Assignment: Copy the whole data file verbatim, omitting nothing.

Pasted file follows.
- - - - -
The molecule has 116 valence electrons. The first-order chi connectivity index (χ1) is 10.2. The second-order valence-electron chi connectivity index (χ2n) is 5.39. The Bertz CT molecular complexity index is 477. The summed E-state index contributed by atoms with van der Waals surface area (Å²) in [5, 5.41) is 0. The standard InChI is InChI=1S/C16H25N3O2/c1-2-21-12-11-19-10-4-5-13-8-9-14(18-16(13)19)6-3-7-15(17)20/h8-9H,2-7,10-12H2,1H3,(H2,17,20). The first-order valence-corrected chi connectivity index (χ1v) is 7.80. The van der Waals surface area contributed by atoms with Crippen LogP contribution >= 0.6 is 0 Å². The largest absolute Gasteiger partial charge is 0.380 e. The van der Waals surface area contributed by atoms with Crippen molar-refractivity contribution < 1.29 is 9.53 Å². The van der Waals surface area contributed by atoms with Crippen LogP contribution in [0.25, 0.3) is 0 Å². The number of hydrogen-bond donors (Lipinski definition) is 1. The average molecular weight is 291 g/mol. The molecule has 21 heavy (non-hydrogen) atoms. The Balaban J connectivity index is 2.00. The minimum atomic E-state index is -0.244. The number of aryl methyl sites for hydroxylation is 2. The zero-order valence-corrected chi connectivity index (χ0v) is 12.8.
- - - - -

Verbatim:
The molecule has 116 valence electrons. The first-order chi connectivity index (χ1) is 10.2. The second-order valence-electron chi connectivity index (χ2n) is 5.39. The Bertz CT molecular complexity index is 477. The summed E-state index contributed by atoms with van der Waals surface area (Å²) in [5, 5.41) is 0. The standard InChI is InChI=1S/C16H25N3O2/c1-2-21-12-11-19-10-4-5-13-8-9-14(18-16(13)19)6-3-7-15(17)20/h8-9H,2-7,10-12H2,1H3,(H2,17,20). The first-order valence-corrected chi connectivity index (χ1v) is 7.80. The van der Waals surface area contributed by atoms with Crippen LogP contribution >= 0.6 is 0 Å². The largest absolute Gasteiger partial charge is 0.380 e. The van der Waals surface area contributed by atoms with Crippen molar-refractivity contribution < 1.29 is 9.53 Å². The van der Waals surface area contributed by atoms with Crippen LogP contribution in [0.25, 0.3) is 0 Å². The number of hydrogen-bond donors (Lipinski definition) is 1. The average molecular weight is 291 g/mol. The molecule has 21 heavy (non-hydrogen) atoms. The Balaban J connectivity index is 2.00. The minimum atomic E-state index is -0.244. The number of aryl methyl sites for hydroxylation is 2. The zero-order valence-corrected chi connectivity index (χ0v) is 12.8.